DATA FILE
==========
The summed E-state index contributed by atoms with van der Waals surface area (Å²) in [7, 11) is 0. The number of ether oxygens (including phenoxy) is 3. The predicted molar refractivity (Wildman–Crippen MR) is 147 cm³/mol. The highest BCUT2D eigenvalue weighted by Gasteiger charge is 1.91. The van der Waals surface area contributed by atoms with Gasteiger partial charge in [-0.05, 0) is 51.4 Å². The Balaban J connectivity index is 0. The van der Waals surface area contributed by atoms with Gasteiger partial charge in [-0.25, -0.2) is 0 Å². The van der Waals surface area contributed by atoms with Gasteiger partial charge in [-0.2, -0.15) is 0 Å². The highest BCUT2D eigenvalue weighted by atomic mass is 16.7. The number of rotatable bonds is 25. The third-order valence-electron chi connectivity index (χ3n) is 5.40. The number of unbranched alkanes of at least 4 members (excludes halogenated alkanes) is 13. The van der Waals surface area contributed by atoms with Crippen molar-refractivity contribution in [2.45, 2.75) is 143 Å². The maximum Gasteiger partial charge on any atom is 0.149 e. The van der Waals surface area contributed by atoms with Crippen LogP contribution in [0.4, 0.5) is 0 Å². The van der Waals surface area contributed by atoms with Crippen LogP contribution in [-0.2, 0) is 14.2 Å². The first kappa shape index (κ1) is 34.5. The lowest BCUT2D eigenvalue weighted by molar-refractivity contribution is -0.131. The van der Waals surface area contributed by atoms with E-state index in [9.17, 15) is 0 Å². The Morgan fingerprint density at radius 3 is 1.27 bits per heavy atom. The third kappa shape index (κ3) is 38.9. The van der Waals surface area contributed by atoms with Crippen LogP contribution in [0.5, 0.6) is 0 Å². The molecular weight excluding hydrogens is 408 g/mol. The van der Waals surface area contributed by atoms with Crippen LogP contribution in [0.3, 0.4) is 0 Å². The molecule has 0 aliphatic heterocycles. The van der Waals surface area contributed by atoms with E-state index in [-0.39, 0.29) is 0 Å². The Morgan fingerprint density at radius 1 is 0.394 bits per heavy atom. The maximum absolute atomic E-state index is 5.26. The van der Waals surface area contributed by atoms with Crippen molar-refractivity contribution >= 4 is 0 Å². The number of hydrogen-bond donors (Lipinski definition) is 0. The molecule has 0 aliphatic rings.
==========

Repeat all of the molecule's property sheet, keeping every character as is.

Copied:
The summed E-state index contributed by atoms with van der Waals surface area (Å²) in [7, 11) is 0. The number of ether oxygens (including phenoxy) is 3. The predicted molar refractivity (Wildman–Crippen MR) is 147 cm³/mol. The highest BCUT2D eigenvalue weighted by Gasteiger charge is 1.91. The van der Waals surface area contributed by atoms with Gasteiger partial charge in [-0.05, 0) is 51.4 Å². The Balaban J connectivity index is 0. The van der Waals surface area contributed by atoms with Gasteiger partial charge in [-0.25, -0.2) is 0 Å². The van der Waals surface area contributed by atoms with Gasteiger partial charge in [-0.2, -0.15) is 0 Å². The highest BCUT2D eigenvalue weighted by atomic mass is 16.7. The number of rotatable bonds is 25. The third-order valence-electron chi connectivity index (χ3n) is 5.40. The number of unbranched alkanes of at least 4 members (excludes halogenated alkanes) is 13. The van der Waals surface area contributed by atoms with Crippen molar-refractivity contribution in [2.45, 2.75) is 143 Å². The maximum Gasteiger partial charge on any atom is 0.149 e. The van der Waals surface area contributed by atoms with Crippen LogP contribution in [0.4, 0.5) is 0 Å². The van der Waals surface area contributed by atoms with Crippen LogP contribution in [-0.2, 0) is 14.2 Å². The first kappa shape index (κ1) is 34.5. The lowest BCUT2D eigenvalue weighted by molar-refractivity contribution is -0.131. The van der Waals surface area contributed by atoms with E-state index in [9.17, 15) is 0 Å². The Morgan fingerprint density at radius 3 is 1.27 bits per heavy atom. The third kappa shape index (κ3) is 38.9. The van der Waals surface area contributed by atoms with Crippen LogP contribution in [0.5, 0.6) is 0 Å². The molecular weight excluding hydrogens is 408 g/mol. The van der Waals surface area contributed by atoms with Crippen LogP contribution in [0.3, 0.4) is 0 Å². The molecule has 0 aliphatic heterocycles. The van der Waals surface area contributed by atoms with E-state index in [-0.39, 0.29) is 0 Å². The Morgan fingerprint density at radius 1 is 0.394 bits per heavy atom. The maximum absolute atomic E-state index is 5.26. The van der Waals surface area contributed by atoms with Crippen molar-refractivity contribution >= 4 is 0 Å². The number of hydrogen-bond donors (Lipinski definition) is 0. The molecule has 0 aliphatic rings.